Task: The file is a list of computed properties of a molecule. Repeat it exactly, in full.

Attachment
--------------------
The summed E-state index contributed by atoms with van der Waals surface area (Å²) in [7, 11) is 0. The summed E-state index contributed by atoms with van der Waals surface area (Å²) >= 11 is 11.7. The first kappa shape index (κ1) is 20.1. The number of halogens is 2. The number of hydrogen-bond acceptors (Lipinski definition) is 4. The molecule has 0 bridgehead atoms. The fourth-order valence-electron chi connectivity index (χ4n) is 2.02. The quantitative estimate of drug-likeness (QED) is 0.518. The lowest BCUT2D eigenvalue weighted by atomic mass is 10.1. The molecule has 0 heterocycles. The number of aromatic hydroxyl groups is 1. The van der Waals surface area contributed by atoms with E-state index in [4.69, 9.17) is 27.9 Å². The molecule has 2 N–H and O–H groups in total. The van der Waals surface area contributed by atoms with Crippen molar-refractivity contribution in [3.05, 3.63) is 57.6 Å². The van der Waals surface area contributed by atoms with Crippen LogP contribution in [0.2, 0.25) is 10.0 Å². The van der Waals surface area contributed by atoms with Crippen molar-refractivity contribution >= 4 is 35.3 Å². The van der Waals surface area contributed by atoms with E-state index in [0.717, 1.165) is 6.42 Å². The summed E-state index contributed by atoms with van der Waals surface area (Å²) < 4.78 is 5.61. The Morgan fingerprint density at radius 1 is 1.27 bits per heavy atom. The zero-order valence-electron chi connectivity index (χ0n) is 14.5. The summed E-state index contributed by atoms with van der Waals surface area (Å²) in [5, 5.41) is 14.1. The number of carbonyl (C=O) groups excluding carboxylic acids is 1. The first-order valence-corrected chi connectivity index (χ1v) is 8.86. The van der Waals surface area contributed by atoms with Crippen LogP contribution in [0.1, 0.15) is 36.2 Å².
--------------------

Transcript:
The summed E-state index contributed by atoms with van der Waals surface area (Å²) in [7, 11) is 0. The summed E-state index contributed by atoms with van der Waals surface area (Å²) >= 11 is 11.7. The first kappa shape index (κ1) is 20.1. The number of halogens is 2. The number of hydrogen-bond acceptors (Lipinski definition) is 4. The molecule has 0 bridgehead atoms. The fourth-order valence-electron chi connectivity index (χ4n) is 2.02. The quantitative estimate of drug-likeness (QED) is 0.518. The lowest BCUT2D eigenvalue weighted by atomic mass is 10.1. The molecule has 0 heterocycles. The number of aromatic hydroxyl groups is 1. The van der Waals surface area contributed by atoms with E-state index in [4.69, 9.17) is 27.9 Å². The molecule has 2 N–H and O–H groups in total. The van der Waals surface area contributed by atoms with Crippen molar-refractivity contribution in [3.05, 3.63) is 57.6 Å². The van der Waals surface area contributed by atoms with Crippen LogP contribution in [0.2, 0.25) is 10.0 Å². The van der Waals surface area contributed by atoms with Crippen molar-refractivity contribution >= 4 is 35.3 Å². The van der Waals surface area contributed by atoms with E-state index in [0.717, 1.165) is 6.42 Å². The summed E-state index contributed by atoms with van der Waals surface area (Å²) < 4.78 is 5.61. The Morgan fingerprint density at radius 1 is 1.27 bits per heavy atom. The zero-order valence-electron chi connectivity index (χ0n) is 14.5. The summed E-state index contributed by atoms with van der Waals surface area (Å²) in [5, 5.41) is 14.1. The number of carbonyl (C=O) groups excluding carboxylic acids is 1. The first-order valence-corrected chi connectivity index (χ1v) is 8.86. The van der Waals surface area contributed by atoms with Crippen LogP contribution in [0.1, 0.15) is 36.2 Å².